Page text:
USDA Announces Demonstration Project in Arkansas to Improve Child Nutrition During Summer Break | USDA Newsroom
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  Release No. 0250.10
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USDA Office of Communications (202) 720-4623

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  USDA Announces Demonstration Project in Arkansas to Improve Child Nutrition During Summer Break
  Innovative Programs to Deliver Benefits to Children in Need
 

WASHINGTON, May 11, 2010 – Agriculture Secretary Tom Vilsack today announced that USDA chose Arkansas to conduct a statewide, multi-year demonstration project to test innovative approaches for increasing participation in the Summer Food Service Program (SFSP).

"Our efforts to combat hunger cannot end when the school bell rings on the last day of the school year, which is why these Summer Food Service Program demonstration projects will test new and innovative ways to reduce hunger and improve nutrition among children when school is not in session" said Secretary Tom Vilsack. "The Obama Administration is committed to passing a robust reauthorization of the Child Nutrition Act that will fund additional projects like these to address hunger and nutrition in creative new ways, and takes major strides to increase access and improve nutrition for our nation's children."

The Extending Length of Operation Incentive Project, the new summer pilot, will provide funding to sponsors that operate SFSP meal sites for a minimum of 40 days in the summer. An additional $0.50 reimbursement will be provided for each lunch served at sites that are open for this length of time or longer. The purpose of this demonstration is to determine whether a financial incentive can encourage programs of longer duration, thereby improving access to meals for low-income children for a greater portion of the summer. USDA also selected Mississippi for a pilot to provide funding to local sponsors to plan and implement enrichment or recreational activities at SFSP meal sites.

"The Summer Food Service Program plays an absolutely critical role in preventing childhood hunger over the summer by providing nutrition benefits to children living in low-income areas. In Arkansas, more than 350,000 children eat school lunches during the school year, but less than 18,000 participate in summer meal programs. This project will help provide more Arkansas children with nutritious meals during the summer," said Senator Blanche Lincoln. "This project was funded as a result of my first legislative action as Chairman of the Senate Agriculture Committee and I am proud to see Arkansas's children benefit."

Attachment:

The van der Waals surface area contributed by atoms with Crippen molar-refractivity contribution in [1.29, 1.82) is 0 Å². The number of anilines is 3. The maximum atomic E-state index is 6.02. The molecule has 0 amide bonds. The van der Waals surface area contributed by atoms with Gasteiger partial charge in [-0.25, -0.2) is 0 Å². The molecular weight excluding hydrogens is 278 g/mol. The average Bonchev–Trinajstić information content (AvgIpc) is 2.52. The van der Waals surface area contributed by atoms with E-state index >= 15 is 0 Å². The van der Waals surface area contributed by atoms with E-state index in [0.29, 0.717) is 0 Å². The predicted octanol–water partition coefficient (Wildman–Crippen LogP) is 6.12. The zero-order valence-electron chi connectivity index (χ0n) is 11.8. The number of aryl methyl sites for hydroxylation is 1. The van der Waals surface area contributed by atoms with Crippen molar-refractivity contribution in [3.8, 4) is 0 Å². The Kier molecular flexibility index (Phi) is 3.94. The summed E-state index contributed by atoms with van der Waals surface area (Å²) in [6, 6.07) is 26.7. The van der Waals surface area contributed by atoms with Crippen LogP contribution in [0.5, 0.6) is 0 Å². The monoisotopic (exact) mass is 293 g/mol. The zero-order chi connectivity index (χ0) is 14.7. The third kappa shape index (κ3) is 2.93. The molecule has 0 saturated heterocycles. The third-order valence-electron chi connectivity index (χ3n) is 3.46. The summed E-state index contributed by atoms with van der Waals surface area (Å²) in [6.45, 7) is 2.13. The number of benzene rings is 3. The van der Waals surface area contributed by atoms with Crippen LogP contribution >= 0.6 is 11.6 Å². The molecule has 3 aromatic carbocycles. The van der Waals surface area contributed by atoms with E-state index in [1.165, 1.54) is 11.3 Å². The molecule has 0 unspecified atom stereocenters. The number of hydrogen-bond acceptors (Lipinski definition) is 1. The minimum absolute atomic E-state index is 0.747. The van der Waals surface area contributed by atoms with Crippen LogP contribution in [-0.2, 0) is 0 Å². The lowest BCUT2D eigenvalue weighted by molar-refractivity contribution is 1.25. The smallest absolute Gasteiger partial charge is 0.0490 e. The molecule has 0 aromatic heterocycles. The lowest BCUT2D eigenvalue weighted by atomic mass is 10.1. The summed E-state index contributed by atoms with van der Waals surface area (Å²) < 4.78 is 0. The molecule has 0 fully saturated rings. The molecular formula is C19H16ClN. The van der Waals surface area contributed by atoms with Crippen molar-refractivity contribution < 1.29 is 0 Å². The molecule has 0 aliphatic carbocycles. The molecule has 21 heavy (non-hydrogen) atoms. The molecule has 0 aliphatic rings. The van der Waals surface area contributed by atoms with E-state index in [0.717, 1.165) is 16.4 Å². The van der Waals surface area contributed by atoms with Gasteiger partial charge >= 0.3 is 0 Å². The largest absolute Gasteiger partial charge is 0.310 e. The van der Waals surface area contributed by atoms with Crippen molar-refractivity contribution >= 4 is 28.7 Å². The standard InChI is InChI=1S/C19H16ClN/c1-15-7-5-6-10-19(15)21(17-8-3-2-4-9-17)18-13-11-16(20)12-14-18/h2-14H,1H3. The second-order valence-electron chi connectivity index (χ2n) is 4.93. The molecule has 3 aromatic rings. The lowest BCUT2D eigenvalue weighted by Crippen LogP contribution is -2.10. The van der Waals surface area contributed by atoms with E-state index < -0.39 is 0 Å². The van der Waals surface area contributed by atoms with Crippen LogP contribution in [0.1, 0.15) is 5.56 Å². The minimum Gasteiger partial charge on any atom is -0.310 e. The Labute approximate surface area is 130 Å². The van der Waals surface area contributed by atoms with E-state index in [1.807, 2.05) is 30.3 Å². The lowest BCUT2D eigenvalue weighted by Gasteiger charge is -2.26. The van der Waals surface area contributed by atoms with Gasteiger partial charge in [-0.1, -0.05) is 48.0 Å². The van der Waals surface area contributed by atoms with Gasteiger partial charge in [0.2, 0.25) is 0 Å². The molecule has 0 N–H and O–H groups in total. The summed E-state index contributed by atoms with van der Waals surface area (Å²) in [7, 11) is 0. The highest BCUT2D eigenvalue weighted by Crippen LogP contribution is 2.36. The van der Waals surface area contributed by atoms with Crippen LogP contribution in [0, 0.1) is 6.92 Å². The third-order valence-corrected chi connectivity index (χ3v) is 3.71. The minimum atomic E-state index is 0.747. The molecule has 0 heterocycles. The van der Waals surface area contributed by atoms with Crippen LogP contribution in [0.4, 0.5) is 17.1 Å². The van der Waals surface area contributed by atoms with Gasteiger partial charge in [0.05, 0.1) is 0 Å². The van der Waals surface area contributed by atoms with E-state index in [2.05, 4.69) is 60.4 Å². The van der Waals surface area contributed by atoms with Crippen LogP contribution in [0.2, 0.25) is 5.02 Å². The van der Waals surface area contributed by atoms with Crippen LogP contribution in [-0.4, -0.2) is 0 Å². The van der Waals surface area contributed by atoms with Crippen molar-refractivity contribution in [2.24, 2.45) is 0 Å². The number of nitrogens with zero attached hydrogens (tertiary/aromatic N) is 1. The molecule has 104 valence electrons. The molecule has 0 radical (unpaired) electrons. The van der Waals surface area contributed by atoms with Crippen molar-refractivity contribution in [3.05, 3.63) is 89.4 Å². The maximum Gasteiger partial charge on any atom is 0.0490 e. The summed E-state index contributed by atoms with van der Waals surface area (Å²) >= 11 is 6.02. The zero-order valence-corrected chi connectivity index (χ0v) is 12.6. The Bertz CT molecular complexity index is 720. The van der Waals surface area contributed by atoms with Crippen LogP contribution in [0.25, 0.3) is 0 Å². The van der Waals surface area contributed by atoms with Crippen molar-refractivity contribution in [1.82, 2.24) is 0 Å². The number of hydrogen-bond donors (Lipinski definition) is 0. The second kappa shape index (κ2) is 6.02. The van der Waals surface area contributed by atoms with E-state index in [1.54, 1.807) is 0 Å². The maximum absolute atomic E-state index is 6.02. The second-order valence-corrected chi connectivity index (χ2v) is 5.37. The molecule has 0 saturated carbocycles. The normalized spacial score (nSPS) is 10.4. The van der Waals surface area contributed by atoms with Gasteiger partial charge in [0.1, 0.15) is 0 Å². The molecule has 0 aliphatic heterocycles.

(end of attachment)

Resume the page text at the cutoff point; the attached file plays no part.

Nationwide, an average of 20 percent of children who received free or reduced-price meals at school also received meals in the summer. However, last year in Arkansas only about 10.5 percent of free and reduced-price eligible children received some form of nutrition assistance in the summer.

Every five years, Congress considers improvements to the Child Nutrition Act, which authorizes USDA's child nutrition programs, including the Summer Food Service Program. The Obama Administration has proposed a historic investment of an additional $10 billion over ten years, starting in 2011, that will allow for the improvement of the quality of nutrition assistance programs, increase the number of kids participating in these programs, and ensure schools have the resources they need to make program changes, including training for school food service workers, upgraded kitchen equipment, and additional funding for meal reimbursements for schools that are enhancing nutrition and quality.

The SFSP demonstration projects are being conducted under the authority and funding provided by the Agriculture, Rural Development, Food and Drug Administration, and Related Agencies Appropriations Act of 2010. The Appropriations Act authorized USDA to use $85 million to develop and test alternative methods of providing access to food for low-income children in urban and rural areas during the summer months, when schools are not in regular session. Additional demonstration projects will be conducted in future years.

USDA's Food and Nutrition Service administers 15 nutrition assistance programs including the Summer Food Service Program; the Supplemental Nutrition Assistance Program; the Special Supplemental Nutrition Program for Women, Infants, and Children; the Emergency Food Assistance Program; and the National School Lunch Program. Together these programs make up the federal nutrition safety net. USDA administers these programs in partnership with state and local agencies and works with faith and community-based organizations to ensure that nutrition assistance is available to those in need. Additional information about the Summer Food Service Program can be found at http://www.fns.usda.gov/summer-food-service-program-sfsp.

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